The Johns Hopkins University men's lacrosse team losing five straight games? The Dunbar High School boys basketball team losing nine games, spending most of the season out of the top 20 before finally being ranked No. 15?
I'm telling ya, for some of us Balti-morons, this is a sign of the Apocalypse.
Now I realize that there are some who were born and raised in this metropolis who might differ on what does and does not define Baltimore. Yes, we've got the crab cakes, the marble steps, the ethnic neighborhoods and the waitresses who greet you with a "What can I get ya, hon?"
When it comes to sports, we have the memories of those 1966, 1970 and 1983 O's, the '58, '59 and '70 Colts and the 2000 Baltimore Ravens. We had Earl "The Pearl" Monroe and Wes Unseld as the anchors of Baltimore Bullets teams that played some of the finest hoops ever in the National Basketball Association.
But when it comes to athletics, there exists a group of Balti-morons who would insist that the two teams that truly define Baltimore sports are Dunbar basketball and Hopkins lacrosse. And while I know I'm going to be accused of sexism, I'll be more specific: I'm talking about the males. No disrespect to the ladies at either school, but it's the guys' teams that have the rep and the history in each sport.
Let's start with Dunbar hoops. If you're from these parts and are any kind of sports fan at all, you lived through some of that history for five consecutive decades from the 1950s through the 1990s. I remember reading about the Poets squads that won back-to-back Maryland Scholastic Association titles in 1964 and 1965. Those were Dunbar's only two championships during a decade that saw City College win at least five. But there was one thing we guys at City understood: The road to the basketball championship always went through Dunbar.
In 1973, Dunbar upheld Baltimore's honor by handing D.C. suburban power DeMatha High School a sound 85-71 thrashing at what was then the Civic Center. Dunbar guard Skip Wise scored 39 points, dropping in 22 in a fourth quarter that's become one for the ages. That was the last game for Bill "Sugar" Cain, Dunbar's legendary coach.
By 1982, Dunbar alum Bob Wade, now athletic director for Baltimore public schools, had replaced Cain as coach. Wade took his squad to play Camden High School's team in New Jersey. In their gym. Camden's team had started the season ranked No. 1 in the country.
The Poets blew 'em out by 25 points.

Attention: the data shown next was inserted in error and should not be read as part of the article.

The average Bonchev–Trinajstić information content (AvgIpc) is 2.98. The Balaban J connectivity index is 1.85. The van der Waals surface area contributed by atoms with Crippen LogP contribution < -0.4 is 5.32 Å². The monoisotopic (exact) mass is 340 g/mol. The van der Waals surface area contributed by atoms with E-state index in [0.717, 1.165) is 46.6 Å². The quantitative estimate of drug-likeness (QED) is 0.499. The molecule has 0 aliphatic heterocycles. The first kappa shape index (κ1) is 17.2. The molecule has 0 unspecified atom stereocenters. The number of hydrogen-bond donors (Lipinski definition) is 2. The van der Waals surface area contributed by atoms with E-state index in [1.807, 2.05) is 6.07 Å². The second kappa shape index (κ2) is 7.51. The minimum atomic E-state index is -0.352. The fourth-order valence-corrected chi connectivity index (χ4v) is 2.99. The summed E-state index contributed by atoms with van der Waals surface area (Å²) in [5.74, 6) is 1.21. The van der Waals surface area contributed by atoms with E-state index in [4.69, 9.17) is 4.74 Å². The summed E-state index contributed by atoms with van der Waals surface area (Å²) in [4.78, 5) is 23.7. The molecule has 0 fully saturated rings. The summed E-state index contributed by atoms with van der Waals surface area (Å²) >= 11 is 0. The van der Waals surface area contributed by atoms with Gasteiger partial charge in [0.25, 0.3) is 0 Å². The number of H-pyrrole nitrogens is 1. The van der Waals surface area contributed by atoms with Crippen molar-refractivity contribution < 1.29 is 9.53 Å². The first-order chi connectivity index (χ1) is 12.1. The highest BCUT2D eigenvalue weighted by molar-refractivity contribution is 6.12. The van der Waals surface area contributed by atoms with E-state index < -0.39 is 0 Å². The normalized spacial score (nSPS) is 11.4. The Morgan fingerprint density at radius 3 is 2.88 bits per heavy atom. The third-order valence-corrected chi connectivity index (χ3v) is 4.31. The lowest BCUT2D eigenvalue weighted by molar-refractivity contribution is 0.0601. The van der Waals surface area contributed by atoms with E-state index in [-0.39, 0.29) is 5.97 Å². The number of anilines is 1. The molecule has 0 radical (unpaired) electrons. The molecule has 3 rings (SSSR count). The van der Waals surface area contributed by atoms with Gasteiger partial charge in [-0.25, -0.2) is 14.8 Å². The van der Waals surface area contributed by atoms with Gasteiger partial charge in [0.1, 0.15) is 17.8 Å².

"They hadn't lost in their gym in years," Wade recalled yesterday. "I was in awe at how the kids performed. They performed on a level that surprised me. Tenacious defense. Flawless execution on offense."
Wade's team had one theoretical motivation and one very real one. The theoretical motivation might have been the constant harping from Baltimore sports journalists who insisted Calvert Hall had a better basketball team in 1982. (I saw both teams play that year; Dunbar had the better squad, and I'm getting right tired of saying so.) The real motive involved pride, inspired by some dissing: Camden's team and fans laughed when Dunbar's 5-foot- 3-inch point guard Tyrone "Muggsy" Bogues took the court.
"That just motivated Muggsy to do well," Wade said. "He just destroyed [Camden's] highly touted point guard."
Dunbar's team would be ranked No. 1 in the country in 1983 and again in 1985. A Dunbar team coached by Pete Pompey achieved the same distinction in the 1990s. But this year the team lost nine games, didn't win a state championship and barely made the rankings. I asked Wade if he could remember when a Dunbar basketball team lost so many games in one season.
"Yeah," he answered. "It happened my first year at Dunbar. I went 12-6. Folks were telling me to get out of there."
Wade said his talent cupboard "was kind of bare" that year. The same thing happened this year. Wade said Dunbar has low enrollment, caused partly by the school being renovated.
I don't know how bare Hopkins' lacrosse coach Dave Pietramala's cupboard is, but I'm sure neither he nor his team like the current five-game slide. As a 40-year fan of Hopkins lacrosse, I can't say I'm liking it either. (How a black Catholic kid from West Baltimore came to be a fan of what's perceived as a lily-white sport at a WASPish university like Hopkins is a story for another column.) The situation now is almost as bad as 1967, and Hopkins won the championship that year.
OK, so Hopkins shared a tri-championship with Navy and Maryland that year, when the title was decided by a poll, not playoffs. Hopkins beat Navy; Navy beat Maryland; Maryland beat Hopkins. I read Hopkins student newsletters from 1967 and 1968, and believe me, there were noses out of joint at the very thought of sharing a title with Maryland.
I can only imagine the state of those noses now.